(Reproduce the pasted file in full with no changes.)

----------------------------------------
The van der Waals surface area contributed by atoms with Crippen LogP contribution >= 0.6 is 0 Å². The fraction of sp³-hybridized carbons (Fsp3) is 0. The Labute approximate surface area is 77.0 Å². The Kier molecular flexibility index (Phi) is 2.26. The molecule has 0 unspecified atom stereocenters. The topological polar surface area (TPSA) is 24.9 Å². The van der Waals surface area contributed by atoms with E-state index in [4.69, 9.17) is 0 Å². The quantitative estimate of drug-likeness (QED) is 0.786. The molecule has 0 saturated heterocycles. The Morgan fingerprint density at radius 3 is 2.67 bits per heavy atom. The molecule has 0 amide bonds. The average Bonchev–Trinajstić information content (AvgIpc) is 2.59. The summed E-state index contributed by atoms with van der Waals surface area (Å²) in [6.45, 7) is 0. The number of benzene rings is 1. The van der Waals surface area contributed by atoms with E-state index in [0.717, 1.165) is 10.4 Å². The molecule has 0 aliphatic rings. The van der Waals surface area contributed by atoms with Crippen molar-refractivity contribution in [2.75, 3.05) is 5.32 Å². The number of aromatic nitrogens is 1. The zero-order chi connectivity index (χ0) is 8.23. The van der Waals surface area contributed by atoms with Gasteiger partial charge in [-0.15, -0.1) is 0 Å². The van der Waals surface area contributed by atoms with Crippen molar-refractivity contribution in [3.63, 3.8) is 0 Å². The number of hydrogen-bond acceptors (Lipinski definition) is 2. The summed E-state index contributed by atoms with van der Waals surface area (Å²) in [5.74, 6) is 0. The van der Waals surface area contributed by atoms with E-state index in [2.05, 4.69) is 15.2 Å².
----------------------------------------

The van der Waals surface area contributed by atoms with Crippen LogP contribution >= 0.6 is 0 Å². The fraction of sp³-hybridized carbons (Fsp3) is 0. The Labute approximate surface area is 77.0 Å². The Kier molecular flexibility index (Phi) is 2.26. The molecule has 0 unspecified atom stereocenters. The topological polar surface area (TPSA) is 24.9 Å². The van der Waals surface area contributed by atoms with E-state index in [4.69, 9.17) is 0 Å². The quantitative estimate of drug-likeness (QED) is 0.786. The molecule has 0 saturated heterocycles. The Morgan fingerprint density at radius 3 is 2.67 bits per heavy atom. The molecule has 0 amide bonds. The average Bonchev–Trinajstić information content (AvgIpc) is 2.59. The summed E-state index contributed by atoms with van der Waals surface area (Å²) in [6.45, 7) is 0. The number of benzene rings is 1. The van der Waals surface area contributed by atoms with E-state index in [0.717, 1.165) is 10.4 Å². The molecule has 0 aliphatic rings. The van der Waals surface area contributed by atoms with Crippen molar-refractivity contribution in [2.75, 3.05) is 5.32 Å². The number of aromatic nitrogens is 1. The zero-order chi connectivity index (χ0) is 8.23. The van der Waals surface area contributed by atoms with Gasteiger partial charge in [-0.15, -0.1) is 0 Å². The van der Waals surface area contributed by atoms with Crippen molar-refractivity contribution in [3.63, 3.8) is 0 Å². The number of hydrogen-bond acceptors (Lipinski definition) is 2. The summed E-state index contributed by atoms with van der Waals surface area (Å²) in [5.74, 6) is 0. The van der Waals surface area contributed by atoms with E-state index in [2.05, 4.69) is 15.2 Å².